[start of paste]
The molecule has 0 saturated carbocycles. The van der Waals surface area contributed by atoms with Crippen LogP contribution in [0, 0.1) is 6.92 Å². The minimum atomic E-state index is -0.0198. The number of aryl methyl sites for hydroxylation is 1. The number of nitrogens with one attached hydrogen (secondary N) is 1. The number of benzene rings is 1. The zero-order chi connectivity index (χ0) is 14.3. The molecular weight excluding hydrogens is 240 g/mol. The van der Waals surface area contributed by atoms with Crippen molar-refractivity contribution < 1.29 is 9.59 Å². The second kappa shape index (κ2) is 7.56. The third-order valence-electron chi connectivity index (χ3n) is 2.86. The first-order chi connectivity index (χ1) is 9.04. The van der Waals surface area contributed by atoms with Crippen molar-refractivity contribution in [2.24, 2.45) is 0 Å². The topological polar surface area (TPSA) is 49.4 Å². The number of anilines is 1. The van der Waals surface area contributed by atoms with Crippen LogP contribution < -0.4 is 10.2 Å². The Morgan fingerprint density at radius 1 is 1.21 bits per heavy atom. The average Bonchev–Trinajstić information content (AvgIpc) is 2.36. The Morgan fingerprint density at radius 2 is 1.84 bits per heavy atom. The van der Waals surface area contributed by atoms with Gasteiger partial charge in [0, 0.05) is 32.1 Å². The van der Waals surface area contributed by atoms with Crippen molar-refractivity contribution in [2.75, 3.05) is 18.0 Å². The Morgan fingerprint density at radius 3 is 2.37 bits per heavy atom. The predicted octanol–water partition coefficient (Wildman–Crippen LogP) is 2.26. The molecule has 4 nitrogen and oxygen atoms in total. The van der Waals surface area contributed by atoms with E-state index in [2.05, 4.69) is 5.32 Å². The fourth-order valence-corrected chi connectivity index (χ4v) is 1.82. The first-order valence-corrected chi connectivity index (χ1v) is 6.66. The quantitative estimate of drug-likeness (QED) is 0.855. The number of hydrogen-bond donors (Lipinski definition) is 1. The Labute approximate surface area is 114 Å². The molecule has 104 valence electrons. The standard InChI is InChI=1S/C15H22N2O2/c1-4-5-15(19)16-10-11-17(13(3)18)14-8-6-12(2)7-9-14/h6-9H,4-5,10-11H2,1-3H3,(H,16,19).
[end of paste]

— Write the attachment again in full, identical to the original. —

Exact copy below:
The molecule has 0 saturated carbocycles. The van der Waals surface area contributed by atoms with Crippen LogP contribution in [0, 0.1) is 6.92 Å². The minimum atomic E-state index is -0.0198. The number of aryl methyl sites for hydroxylation is 1. The number of nitrogens with one attached hydrogen (secondary N) is 1. The number of benzene rings is 1. The zero-order chi connectivity index (χ0) is 14.3. The molecular weight excluding hydrogens is 240 g/mol. The van der Waals surface area contributed by atoms with Crippen molar-refractivity contribution < 1.29 is 9.59 Å². The second kappa shape index (κ2) is 7.56. The third-order valence-electron chi connectivity index (χ3n) is 2.86. The first-order chi connectivity index (χ1) is 9.04. The van der Waals surface area contributed by atoms with Crippen molar-refractivity contribution in [2.24, 2.45) is 0 Å². The topological polar surface area (TPSA) is 49.4 Å². The number of anilines is 1. The van der Waals surface area contributed by atoms with Crippen LogP contribution < -0.4 is 10.2 Å². The Morgan fingerprint density at radius 1 is 1.21 bits per heavy atom. The average Bonchev–Trinajstić information content (AvgIpc) is 2.36. The Morgan fingerprint density at radius 2 is 1.84 bits per heavy atom. The van der Waals surface area contributed by atoms with Gasteiger partial charge in [0, 0.05) is 32.1 Å². The van der Waals surface area contributed by atoms with Crippen molar-refractivity contribution in [2.75, 3.05) is 18.0 Å². The Morgan fingerprint density at radius 3 is 2.37 bits per heavy atom. The predicted octanol–water partition coefficient (Wildman–Crippen LogP) is 2.26. The molecule has 4 nitrogen and oxygen atoms in total. The van der Waals surface area contributed by atoms with E-state index in [2.05, 4.69) is 5.32 Å². The fourth-order valence-corrected chi connectivity index (χ4v) is 1.82. The first-order valence-corrected chi connectivity index (χ1v) is 6.66. The quantitative estimate of drug-likeness (QED) is 0.855. The number of hydrogen-bond donors (Lipinski definition) is 1. The Labute approximate surface area is 114 Å². The molecule has 104 valence electrons. The standard InChI is InChI=1S/C15H22N2O2/c1-4-5-15(19)16-10-11-17(13(3)18)14-8-6-12(2)7-9-14/h6-9H,4-5,10-11H2,1-3H3,(H,16,19).